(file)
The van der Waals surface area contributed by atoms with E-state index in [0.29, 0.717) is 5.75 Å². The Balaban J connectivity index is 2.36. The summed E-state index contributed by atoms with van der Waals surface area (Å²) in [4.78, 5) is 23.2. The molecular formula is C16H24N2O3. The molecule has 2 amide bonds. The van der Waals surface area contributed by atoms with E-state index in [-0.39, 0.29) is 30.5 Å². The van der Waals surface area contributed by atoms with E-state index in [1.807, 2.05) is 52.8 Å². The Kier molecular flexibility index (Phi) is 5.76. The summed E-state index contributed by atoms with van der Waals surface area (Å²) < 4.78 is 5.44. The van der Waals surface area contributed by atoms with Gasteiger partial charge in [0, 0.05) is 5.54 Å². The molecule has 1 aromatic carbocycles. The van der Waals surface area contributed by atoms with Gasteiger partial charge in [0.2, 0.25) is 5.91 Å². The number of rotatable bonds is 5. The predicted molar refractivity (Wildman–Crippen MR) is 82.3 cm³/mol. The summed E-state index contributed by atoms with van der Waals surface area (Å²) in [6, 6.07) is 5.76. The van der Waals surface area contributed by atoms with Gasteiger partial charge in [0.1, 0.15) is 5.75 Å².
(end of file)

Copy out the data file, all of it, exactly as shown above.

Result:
The van der Waals surface area contributed by atoms with E-state index in [0.29, 0.717) is 5.75 Å². The Balaban J connectivity index is 2.36. The summed E-state index contributed by atoms with van der Waals surface area (Å²) in [4.78, 5) is 23.2. The molecular formula is C16H24N2O3. The molecule has 2 amide bonds. The van der Waals surface area contributed by atoms with E-state index in [-0.39, 0.29) is 30.5 Å². The van der Waals surface area contributed by atoms with E-state index in [1.807, 2.05) is 52.8 Å². The Kier molecular flexibility index (Phi) is 5.76. The summed E-state index contributed by atoms with van der Waals surface area (Å²) < 4.78 is 5.44. The van der Waals surface area contributed by atoms with Gasteiger partial charge in [0, 0.05) is 5.54 Å². The molecule has 1 aromatic carbocycles. The van der Waals surface area contributed by atoms with Gasteiger partial charge in [0.2, 0.25) is 5.91 Å². The number of rotatable bonds is 5. The predicted molar refractivity (Wildman–Crippen MR) is 82.3 cm³/mol. The summed E-state index contributed by atoms with van der Waals surface area (Å²) in [6, 6.07) is 5.76. The van der Waals surface area contributed by atoms with Gasteiger partial charge in [0.1, 0.15) is 5.75 Å².